This is a guest post from Kevin Yates, founder of Yates Performance Training, and new blogger over at Post Rehab Exercise. Check out his new site, read the article below, and then watch the video to the right. Thanks Kevin!
Just because your knees hurt squatting doesn’t mean that squats are a bad exercise. In fact, squats and lunges have gotten such a bad reputation for causing knee, hip and lower back problems when this is absolutely not true.
In this post I will share 3 alternatives to eliminate knee pain squatting but before I get there you need to know why squats hurt your knees.
In nearly a decade of working with clients who have had issues such as back pain, lower back fusion surgery, knee pain, meniscus surgery, acl reconstruction, knee replacements, hip replacement surgery and other nagging injuries I have yet to see any indication where squats were directly responsible for knee pain or back injuries.
The truth is that knee pain during squats is almost always the result of doing the exercises incorrectly. Squats will not hurt your knees if you do them correctly. But, most people do not perform them correctly even if they think they do.
Mistakes That Make Your Knees Hurt
Below are the most common mistakes I have identified in individuals whose knees hurt squatting. Just one of these mistakes is enough to feel knee pain during squats:
- Weight on the toes: This happens a lot when using too much weight which tends to pull your body too far forward. Other times it’s simply a lack of awareness of how to distribute one’s body weight.
- Knees moving forward while squatting: This is another common example of using too much weight. It can also be the result of the quadriceps (thigh muscles) overcompensating for weak glutes.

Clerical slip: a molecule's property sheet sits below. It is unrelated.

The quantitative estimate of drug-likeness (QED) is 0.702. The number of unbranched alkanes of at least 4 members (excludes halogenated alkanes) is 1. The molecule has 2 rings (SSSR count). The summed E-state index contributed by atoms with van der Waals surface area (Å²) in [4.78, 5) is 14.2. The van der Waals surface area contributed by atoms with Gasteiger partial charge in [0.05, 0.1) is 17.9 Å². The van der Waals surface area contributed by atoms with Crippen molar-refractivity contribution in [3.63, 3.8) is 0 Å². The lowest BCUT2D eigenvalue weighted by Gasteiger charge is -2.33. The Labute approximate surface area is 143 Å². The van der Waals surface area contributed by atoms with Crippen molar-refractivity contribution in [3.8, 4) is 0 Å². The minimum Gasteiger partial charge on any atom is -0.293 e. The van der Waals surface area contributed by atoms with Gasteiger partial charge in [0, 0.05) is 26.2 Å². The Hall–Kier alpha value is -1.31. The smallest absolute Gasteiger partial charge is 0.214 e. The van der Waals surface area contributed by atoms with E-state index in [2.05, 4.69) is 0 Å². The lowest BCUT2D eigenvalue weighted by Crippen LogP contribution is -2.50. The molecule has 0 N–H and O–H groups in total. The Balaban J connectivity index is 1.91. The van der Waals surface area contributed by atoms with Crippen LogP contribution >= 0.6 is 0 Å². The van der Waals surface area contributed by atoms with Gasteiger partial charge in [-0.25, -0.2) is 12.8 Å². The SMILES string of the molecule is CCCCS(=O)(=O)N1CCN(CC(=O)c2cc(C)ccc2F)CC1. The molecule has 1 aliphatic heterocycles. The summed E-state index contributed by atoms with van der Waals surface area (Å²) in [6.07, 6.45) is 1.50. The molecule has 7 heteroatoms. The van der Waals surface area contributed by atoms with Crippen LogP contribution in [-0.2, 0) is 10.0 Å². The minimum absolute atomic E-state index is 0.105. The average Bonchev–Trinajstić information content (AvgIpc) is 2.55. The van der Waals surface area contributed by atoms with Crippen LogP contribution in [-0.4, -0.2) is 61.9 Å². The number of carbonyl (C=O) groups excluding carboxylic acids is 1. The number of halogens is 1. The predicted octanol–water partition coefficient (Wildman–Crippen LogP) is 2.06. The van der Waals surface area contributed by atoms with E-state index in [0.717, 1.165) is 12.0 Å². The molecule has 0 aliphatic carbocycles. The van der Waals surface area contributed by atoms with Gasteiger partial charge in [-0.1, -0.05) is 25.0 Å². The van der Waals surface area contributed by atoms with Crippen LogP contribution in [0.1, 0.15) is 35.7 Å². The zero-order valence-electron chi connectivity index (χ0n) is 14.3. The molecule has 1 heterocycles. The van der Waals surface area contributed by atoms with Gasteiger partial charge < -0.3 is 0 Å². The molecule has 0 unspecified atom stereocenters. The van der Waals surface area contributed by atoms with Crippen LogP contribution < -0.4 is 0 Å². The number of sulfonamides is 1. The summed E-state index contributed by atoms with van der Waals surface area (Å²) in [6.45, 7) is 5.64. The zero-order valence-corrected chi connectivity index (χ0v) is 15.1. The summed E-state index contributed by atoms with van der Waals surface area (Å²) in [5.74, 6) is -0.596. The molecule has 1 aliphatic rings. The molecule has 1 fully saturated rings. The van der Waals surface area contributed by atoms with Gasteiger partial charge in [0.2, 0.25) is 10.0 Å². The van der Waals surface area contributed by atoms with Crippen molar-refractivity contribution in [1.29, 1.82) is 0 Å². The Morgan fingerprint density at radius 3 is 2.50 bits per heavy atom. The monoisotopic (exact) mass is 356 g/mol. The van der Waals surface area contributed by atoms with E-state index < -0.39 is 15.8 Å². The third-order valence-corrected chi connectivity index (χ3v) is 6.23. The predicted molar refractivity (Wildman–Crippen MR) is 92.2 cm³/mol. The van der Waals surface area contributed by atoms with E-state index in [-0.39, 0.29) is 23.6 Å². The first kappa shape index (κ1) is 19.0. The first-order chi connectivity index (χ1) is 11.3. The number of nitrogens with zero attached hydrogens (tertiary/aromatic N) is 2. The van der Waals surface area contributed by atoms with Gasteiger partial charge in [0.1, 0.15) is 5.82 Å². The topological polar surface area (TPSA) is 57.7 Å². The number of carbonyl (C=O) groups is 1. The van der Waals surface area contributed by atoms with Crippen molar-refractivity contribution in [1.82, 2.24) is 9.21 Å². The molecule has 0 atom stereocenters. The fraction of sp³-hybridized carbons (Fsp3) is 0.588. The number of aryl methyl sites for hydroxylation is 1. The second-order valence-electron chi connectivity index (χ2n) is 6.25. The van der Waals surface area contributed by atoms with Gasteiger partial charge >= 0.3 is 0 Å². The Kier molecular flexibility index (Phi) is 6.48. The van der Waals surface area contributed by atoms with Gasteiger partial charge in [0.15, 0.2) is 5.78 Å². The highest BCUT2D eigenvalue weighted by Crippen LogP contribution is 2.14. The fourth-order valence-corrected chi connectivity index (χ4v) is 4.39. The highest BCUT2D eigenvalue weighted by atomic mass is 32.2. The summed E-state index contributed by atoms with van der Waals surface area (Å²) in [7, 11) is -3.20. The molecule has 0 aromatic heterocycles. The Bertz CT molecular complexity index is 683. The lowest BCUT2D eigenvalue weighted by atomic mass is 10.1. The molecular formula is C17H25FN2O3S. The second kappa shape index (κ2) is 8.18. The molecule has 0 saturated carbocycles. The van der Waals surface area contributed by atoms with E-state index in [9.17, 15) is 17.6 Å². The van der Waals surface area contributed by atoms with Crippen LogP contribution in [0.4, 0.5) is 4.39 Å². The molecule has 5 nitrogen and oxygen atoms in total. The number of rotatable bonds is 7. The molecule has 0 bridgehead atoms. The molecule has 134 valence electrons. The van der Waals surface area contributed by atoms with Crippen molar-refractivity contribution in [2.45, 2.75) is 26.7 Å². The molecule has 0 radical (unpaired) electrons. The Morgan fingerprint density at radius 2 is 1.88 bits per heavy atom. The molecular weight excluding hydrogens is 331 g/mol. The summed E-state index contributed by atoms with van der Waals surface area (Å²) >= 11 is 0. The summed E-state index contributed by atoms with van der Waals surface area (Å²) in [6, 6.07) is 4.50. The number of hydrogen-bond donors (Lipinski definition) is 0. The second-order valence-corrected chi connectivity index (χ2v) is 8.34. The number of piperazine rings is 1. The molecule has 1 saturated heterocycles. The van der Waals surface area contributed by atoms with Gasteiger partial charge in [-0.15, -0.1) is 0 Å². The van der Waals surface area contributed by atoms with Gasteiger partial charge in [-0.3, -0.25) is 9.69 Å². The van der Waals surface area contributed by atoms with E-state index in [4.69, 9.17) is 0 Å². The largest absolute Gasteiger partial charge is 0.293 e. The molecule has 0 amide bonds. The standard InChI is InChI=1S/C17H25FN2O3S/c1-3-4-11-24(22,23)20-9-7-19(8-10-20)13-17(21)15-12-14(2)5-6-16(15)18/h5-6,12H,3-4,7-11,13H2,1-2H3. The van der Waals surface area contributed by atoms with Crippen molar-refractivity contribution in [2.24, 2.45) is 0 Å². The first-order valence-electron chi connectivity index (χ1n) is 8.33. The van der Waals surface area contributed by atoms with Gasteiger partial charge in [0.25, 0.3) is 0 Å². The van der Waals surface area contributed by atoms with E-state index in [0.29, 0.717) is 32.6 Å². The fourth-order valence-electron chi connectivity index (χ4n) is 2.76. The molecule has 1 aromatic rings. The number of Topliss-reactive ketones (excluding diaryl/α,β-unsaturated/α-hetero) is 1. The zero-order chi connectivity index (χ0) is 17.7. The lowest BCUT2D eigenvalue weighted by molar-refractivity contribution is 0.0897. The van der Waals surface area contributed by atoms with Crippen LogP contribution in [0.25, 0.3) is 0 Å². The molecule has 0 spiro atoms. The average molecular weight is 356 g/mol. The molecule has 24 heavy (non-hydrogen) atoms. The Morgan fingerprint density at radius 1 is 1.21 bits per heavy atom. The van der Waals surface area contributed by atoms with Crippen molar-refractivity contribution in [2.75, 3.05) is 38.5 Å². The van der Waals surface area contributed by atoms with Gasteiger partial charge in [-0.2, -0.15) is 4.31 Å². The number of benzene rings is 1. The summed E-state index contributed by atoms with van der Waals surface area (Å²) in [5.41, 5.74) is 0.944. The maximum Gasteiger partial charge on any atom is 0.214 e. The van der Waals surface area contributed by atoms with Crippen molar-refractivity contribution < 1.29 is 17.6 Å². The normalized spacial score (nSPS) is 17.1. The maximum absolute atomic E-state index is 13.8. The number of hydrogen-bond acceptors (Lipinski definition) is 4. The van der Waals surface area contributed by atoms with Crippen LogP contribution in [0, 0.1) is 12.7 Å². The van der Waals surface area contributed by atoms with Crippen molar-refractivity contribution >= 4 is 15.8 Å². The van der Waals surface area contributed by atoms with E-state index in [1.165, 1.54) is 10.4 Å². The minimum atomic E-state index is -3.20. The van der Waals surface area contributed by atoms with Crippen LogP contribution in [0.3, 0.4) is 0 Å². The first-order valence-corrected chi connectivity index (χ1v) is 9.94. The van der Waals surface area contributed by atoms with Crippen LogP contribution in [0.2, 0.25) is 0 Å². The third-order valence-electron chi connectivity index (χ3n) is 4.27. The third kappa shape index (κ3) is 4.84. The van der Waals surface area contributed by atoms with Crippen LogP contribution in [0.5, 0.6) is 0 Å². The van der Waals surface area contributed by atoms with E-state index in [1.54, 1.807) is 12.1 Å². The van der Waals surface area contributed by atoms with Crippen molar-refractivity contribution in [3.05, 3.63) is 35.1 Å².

- Thigh and lower back muscles doing most of the work: This happens when the glutes and hamstrings are weak. When you lack proper hip strength muscle imbalances often result in the quadriceps and lower back over working. This is one of the main reasons for knee pain during squatting.
- Glutes and hamstrings are weak: These muscles need to be properly strengthened in order to eliminate knee and lower back pain.
- Trunk collapsing too far forward: This is a sure-fire sign of weak core muscles and/or quadricep and lower back overcompensation. Typically, weakness in the abdominal and hip muscles are the problem.
Now that you know why your knees hurt squatting we can focus on 3 simple guidelines and alternatives you can use to get rid of painful knees and use squats to strengthen your core and hip muscles.
In the video below I share some unique tips to use so you’ll eliminate knee pain during squats. And at 3:38 I reveal a powerful tip to strengthen your hips almost nobody knows about.
3 Squat Alternatives
- Static squat: teaches the basic technique of squatting. To do this stay back on your heels and slowly descend into a half squat position and hold. The goal is to focus on using your glutes and hamstrings and not just your quadriceps (thighs). Once you master this it’s time to move on to some progressions listed below.
- Dumbbell deadlifts: an easier option rather than using a barbell because barbell deadlifts pull you forward which can make it harder to stay back on your heels. The difference when using dumbbells is that the dumbbells stay at your sides and don’t have as much forward pull which makes it easier to maintain proper technique
- Dumbbell front squats: these help you maintain a more upright trunk because the weight of the dumbbells has a slight forward pull to it which makes you counter balance by remaining upright. You’ll automatically pull yourself to a more upright position to even out the load.
So, what do you think of this post? Anything you disagree with? Any tips of your own that you think should be included? Let us know in the comments below.